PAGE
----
Value is something you’ll hear most people who look at betting markets talk about, but what is it? When I am looking for value I take into account the below three factors. For me to place my money on a outcome the bet must fit into one of these categories.
1. Are the odds, once converted into a percentage, larger than the actual percentage chance of the outcome?
The probability of a coin landing on heads or tails is 50%, there are only two possible outcomes.
Therefore 100/2 = 50
50 is the actual percentage chance of the outcome, meaning the odds of either outcome should be Evens (2.00).
So if I was offered 11/10 (2.10) on heads I would take the bet as the odds offered are saying that heads has 47.61% chance of landing, therefore giving me an advantage of +2.39%. This advantage should mean that over a period of time I would make a profit.
2. Are the odds on offer are out of line?
There are ten bookmakers; nine of them are offering 6/1 about a horse whilst one is offering 12/1.
Some people may not agree with this example but I believe that the 12/1 in the above example is value due to the way a market moves. Markets are moved by money and bookmakers balance their books accordingly. If one bookmaker is going 12/1 about a general 6/1 shot, he either knows something or he’s offering value because he’s got his sums wrong. It’s more likely one person is going to be wrong than nine.
He may get lucky and the horse doesn’t win but over the course of time he will lose his money being that far out of line. At 6/1the horse is given a 14.28% chance of winning, the 12/1 gives it a 7.69% chance. Therefore the theoretical value that you are getting on the 12/1 is +6.59%.
3. Is the theoretical chance you give an outcome greater than the odds offered?
Whilst the above examples do happen they are unlikely to be regular occurrences. The most likely way you’re going to find value is by give your selections a percentage chance of winning, converting that percentage into to odds and seeing what prices are on offer in the market.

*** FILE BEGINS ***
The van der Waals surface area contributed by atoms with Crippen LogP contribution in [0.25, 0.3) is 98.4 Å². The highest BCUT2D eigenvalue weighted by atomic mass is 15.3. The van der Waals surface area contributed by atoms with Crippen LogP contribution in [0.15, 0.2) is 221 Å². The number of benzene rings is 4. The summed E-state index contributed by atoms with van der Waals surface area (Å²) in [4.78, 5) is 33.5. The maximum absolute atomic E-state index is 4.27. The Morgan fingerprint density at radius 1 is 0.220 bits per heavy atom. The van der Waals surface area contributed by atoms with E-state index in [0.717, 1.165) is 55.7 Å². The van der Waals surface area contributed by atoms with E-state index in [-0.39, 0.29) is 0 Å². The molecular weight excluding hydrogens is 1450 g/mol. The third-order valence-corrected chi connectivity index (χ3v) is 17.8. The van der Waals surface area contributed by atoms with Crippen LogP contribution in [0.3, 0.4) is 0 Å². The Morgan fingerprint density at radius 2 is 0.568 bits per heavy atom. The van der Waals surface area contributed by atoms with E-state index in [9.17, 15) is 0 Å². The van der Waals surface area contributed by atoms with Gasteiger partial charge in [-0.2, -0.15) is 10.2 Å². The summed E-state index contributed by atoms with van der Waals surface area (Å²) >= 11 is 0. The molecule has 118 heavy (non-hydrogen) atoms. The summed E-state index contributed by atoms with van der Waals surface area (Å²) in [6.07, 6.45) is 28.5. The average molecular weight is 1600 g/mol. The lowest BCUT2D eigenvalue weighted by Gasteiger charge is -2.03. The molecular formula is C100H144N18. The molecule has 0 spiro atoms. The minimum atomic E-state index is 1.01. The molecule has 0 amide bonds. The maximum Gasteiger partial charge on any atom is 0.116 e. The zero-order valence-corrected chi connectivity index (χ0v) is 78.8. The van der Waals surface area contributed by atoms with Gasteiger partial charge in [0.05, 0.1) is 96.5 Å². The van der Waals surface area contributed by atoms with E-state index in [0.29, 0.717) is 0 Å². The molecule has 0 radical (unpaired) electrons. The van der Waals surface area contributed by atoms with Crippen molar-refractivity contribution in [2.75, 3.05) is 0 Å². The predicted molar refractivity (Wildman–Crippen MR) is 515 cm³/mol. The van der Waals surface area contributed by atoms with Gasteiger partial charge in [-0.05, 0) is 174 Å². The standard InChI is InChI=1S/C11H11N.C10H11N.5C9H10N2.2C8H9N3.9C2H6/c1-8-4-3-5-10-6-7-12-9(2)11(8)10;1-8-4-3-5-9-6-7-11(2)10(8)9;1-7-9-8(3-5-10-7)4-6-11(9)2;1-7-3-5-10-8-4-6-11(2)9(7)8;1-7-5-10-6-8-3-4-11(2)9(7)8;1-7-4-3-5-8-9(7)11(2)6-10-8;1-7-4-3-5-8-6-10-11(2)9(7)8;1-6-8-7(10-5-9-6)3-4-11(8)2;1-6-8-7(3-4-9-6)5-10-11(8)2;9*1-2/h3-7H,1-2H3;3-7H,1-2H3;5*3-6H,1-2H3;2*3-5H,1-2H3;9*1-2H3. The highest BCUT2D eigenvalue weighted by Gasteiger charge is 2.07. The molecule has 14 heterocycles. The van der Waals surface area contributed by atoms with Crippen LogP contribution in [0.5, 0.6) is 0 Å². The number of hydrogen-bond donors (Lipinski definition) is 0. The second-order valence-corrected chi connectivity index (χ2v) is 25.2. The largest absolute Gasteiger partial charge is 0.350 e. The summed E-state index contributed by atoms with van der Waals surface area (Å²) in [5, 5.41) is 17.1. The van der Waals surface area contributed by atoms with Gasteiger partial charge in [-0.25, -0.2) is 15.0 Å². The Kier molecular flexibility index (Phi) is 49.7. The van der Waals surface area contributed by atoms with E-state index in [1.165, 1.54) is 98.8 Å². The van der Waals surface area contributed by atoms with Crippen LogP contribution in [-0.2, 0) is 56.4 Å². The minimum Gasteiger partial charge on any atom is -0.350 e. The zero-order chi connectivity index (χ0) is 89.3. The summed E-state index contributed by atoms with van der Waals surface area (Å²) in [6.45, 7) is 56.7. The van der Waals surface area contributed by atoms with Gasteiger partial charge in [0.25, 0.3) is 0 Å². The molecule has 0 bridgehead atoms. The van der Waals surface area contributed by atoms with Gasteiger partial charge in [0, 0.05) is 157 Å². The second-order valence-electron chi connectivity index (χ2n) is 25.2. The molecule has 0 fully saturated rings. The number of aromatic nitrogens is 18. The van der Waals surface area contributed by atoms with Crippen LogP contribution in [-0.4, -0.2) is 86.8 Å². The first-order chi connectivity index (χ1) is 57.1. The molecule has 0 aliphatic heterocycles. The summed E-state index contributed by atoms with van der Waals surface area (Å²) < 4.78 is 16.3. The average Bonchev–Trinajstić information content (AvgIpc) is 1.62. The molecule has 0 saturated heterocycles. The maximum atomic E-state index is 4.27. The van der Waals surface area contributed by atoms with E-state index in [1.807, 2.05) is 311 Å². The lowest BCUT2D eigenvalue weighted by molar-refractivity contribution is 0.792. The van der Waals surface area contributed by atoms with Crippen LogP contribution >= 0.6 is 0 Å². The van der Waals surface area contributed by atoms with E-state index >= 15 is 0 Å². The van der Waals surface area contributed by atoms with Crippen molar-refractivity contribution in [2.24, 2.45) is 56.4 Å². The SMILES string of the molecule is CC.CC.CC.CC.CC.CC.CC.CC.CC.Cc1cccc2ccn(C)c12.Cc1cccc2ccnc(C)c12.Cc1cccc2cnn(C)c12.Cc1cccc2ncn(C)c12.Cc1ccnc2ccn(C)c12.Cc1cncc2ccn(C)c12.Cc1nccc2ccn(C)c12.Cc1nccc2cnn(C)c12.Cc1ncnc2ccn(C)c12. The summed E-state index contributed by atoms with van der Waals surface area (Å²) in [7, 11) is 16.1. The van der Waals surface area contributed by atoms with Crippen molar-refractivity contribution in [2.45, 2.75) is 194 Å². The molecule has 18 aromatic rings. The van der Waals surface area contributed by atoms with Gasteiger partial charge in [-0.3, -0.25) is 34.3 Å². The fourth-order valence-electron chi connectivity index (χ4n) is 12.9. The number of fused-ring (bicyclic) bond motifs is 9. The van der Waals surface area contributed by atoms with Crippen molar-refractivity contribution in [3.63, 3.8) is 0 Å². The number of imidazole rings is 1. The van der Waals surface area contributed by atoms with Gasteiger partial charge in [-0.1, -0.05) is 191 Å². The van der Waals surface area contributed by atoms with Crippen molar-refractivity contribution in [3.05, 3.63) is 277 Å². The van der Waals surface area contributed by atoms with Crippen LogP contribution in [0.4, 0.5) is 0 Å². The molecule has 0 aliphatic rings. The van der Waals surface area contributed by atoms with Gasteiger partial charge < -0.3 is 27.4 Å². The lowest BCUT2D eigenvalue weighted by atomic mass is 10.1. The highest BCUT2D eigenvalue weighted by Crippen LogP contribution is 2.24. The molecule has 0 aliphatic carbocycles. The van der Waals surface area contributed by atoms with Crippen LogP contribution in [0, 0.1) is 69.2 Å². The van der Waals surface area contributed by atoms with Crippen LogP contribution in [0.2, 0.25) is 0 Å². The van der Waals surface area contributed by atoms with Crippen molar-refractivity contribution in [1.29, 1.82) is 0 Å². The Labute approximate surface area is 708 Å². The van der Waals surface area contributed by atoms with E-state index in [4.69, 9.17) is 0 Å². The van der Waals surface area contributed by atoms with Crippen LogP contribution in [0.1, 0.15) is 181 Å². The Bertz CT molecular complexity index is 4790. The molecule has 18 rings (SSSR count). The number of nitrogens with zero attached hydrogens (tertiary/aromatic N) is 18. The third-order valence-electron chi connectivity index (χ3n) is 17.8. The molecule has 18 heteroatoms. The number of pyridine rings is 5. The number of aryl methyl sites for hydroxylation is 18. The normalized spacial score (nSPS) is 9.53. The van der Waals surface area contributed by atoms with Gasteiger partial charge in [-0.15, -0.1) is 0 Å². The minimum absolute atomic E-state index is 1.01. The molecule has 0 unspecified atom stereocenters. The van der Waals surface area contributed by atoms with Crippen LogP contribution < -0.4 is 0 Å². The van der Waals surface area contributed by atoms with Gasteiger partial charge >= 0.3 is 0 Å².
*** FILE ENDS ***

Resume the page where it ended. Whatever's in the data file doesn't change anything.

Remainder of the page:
You believe that Crystal Palace have a 56% chance of beating Barnsley when playing at Selhurst Park.
100/56 = 1.78
1.78 (roughly 4/5) are the odds you believe that Crystal Palace should be.
The bookmakers are pricing them up at 1.91 (10/11), therefore they are giving them a theoretical 52.35% chance of winning. This example gives you a +3.65% theoretical value.
Why is this important?
Well to make a profit from betting it’s not just about how many winners you get it’s a about being able to cover your losses too. There will always be losers! There is no point having 98 straight winning bets at 1.01 (1/100) if your 99th bet loses and wipes out all your profits.
If the average theoretical percentage you are getting works out at say +3% for example then over 100 bets you should make a profit.
A good way to know if you are on the path to finding value is to look at the odds you are backing at and the starting price. If you are continually backing horses the night before or early in the morning and they are starting shorter then you are on the right track. The reason that you are on the right track is because the theoretical belief is that the market at the time of the off is ‘correct’. The reasons that the market should be correct at the start of an event is due to the money going into it. This should adjust the prices to their actual theoretical chance.
If you find value then the winners should take care of themselves.